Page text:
Responding to a record fall in net migration, a new report from the REC highlights that a post-Brexit exodus of skilled foreign workers is deepening the skills shortage in engineering.
Contrary to general opinion, the operatives working in trenches, laying cables and making connections to substations are not unskilled labourers but qualified technicians. As is the case with their colleagues working elsewhere in the network, their numbers are dwindling due to an ageing workforce and under investment in training. Now, a decline in the number of foreign operatives is exacerbating the problem.
As these industries become ever more technical, the need for skilled workers is growing. Without them, not only is the electricity supply threatened but so too are the country’s gas and water networks.
There have been some welcome initiatives by government such as Trailblazer apprenticeships, the apprenticeship levy and investment in AI in academia. Meanwhile, in the private sector, we are working with leading employers to develop new kinds of training programmes and strategies to attract young people to engineering and equip them with the increasingly technical skills they will need.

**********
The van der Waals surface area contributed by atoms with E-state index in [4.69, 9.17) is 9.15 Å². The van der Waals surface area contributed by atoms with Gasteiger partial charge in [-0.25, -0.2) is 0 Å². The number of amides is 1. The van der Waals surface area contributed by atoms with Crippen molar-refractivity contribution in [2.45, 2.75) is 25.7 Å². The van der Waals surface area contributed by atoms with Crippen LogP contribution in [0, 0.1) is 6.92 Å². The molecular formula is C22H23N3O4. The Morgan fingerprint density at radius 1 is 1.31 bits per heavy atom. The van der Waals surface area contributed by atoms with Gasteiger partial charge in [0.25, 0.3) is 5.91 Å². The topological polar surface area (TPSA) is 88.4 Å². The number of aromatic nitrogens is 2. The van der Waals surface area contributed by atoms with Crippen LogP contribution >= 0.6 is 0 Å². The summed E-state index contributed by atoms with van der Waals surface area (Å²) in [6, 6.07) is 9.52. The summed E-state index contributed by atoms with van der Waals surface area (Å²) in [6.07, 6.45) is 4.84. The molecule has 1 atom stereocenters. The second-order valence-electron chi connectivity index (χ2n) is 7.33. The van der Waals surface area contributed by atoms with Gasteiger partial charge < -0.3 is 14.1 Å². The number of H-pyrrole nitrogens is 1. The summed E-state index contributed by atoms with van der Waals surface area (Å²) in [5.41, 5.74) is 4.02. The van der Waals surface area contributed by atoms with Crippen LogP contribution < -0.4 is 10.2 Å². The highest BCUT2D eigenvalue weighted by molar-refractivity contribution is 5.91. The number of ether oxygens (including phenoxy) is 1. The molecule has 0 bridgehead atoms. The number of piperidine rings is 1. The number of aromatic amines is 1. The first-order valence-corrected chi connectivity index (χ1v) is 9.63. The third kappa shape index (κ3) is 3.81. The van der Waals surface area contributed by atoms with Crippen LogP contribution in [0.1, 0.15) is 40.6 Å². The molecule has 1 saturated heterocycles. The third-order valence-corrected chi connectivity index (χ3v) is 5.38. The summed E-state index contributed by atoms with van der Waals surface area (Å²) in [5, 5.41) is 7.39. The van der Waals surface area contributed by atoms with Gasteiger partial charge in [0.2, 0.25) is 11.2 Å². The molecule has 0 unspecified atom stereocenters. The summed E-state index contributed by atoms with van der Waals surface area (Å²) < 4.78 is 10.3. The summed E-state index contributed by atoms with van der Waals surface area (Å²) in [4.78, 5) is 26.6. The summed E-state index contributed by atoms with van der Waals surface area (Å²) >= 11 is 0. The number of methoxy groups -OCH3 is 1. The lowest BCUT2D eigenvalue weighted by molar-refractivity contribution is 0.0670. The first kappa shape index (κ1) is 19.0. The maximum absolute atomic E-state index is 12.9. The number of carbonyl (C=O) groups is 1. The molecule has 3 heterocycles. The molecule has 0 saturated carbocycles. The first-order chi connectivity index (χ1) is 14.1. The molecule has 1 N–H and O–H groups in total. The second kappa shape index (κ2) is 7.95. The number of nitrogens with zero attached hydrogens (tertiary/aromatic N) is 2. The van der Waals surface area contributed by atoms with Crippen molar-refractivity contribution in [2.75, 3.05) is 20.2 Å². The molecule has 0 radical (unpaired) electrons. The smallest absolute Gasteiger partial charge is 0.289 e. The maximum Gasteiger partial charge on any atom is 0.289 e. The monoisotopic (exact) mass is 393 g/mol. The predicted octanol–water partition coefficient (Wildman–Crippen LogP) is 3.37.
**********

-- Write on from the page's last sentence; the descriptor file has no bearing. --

However, despite efforts by industry, it is already clear the government will fail to meet its targets for smart meter installation due to a shortage of skilled operatives. That is more embarrassing than calamitous. It is clear much more needs to be done to avoid far more serious consequences in the future.
CEO, Develop Training